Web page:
April 22, 2014
Brazil nut Subject of Ambitious New Research Project in Brazil
Brazilian scientists are embarking on an ambitious project to catalogue and map the tree that is viewed as one of the symbols of the Amazon Rain Forest - the Brazil nut (Bertholleta excelsa). The goal of the project is to map its distribution and to identify the environmental, social and economic benefits of this tree species with the ultimate goal of preserving the species for future generations.
The complete name of the project is the “Mapping of Native Brazil Nut and the Environmental, Social, and Economic Characteristics of Brazil Nut Production in the Amazon." The project will be conducted in seven states in northern Brazil including: Acre, Amapa, Amazonas, Para, Roraima, Rondonia, and northwestern Mato Grosso. Currently, scientists are not certain of the distribution or the density of this tree species in the Amazon and knowing the distribution and density would be critical for developing strategies for conserving the species.
Cataloging the species is not going to be an easy task in an area as remote as the Amazon Rain Forest where there may be as many as 300 different tree species per hectare. The project is going to employ remote sensing and laser scanners to achieve its goal. Scientists will be looking at how the climate, soil characteristics, topography, and plant diversity influences the number of trees and the nut production.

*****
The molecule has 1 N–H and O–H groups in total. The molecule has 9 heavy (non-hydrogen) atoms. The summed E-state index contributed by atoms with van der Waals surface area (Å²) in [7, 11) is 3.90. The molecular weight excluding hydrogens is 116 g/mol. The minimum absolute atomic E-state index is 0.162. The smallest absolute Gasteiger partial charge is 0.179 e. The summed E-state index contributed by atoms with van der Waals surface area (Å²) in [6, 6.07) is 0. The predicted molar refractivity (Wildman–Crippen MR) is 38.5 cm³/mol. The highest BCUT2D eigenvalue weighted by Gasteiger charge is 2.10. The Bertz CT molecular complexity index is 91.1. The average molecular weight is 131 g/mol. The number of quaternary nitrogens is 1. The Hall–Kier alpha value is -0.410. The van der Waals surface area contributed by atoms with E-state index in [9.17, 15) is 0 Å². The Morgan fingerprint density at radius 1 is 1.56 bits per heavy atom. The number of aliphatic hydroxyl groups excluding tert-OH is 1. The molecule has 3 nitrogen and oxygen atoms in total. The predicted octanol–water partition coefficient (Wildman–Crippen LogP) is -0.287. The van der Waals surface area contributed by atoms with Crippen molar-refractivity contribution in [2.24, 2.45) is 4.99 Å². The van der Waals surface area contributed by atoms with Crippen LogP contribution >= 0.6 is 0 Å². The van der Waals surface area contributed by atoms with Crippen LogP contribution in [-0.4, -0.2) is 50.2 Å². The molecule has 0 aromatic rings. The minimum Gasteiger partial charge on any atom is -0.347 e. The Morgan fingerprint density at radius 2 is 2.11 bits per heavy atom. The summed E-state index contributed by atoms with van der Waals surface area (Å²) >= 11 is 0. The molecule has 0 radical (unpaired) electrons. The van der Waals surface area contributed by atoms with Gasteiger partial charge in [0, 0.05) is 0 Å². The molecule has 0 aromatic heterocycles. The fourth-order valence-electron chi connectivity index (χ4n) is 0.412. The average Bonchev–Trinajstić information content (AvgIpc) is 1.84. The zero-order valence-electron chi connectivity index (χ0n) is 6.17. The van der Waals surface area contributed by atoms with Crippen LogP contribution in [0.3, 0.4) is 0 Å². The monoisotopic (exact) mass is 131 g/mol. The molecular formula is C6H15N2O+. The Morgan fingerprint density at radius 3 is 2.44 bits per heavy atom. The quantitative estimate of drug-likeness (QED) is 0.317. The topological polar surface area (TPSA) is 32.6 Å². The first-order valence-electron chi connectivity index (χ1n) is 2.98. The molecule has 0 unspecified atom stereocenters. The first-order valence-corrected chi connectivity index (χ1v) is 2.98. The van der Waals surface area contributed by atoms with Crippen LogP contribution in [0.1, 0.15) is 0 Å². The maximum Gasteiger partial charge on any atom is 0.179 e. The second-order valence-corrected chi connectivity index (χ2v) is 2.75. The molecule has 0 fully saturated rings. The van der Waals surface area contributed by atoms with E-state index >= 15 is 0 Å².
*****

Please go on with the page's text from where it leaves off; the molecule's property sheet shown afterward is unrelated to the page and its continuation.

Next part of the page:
The project will also study the social and economic characteristics of nut collecting and production. Today, there are more than 55,000 people who make their living producing, collecting and marketing Brazil nuts and researchers want to identify the factors that influence the price of the nuts in various regions of Brazil.
The Brazil nut tree grows on higher ground all throughout the Amazon Basin. In addition to nut production, the wood is highly valued, but lumbering is only allowed from Brazil nut plantations. In its native habitat, the tree can grow up to 150 feet tall making it is one of the tallest tress in the Amazon. The nuts form inside a coconut-sized fruit that can weigh up to five pounds and is very hard. Inside the fruit structure there can be 8 to 24 Brazil nuts.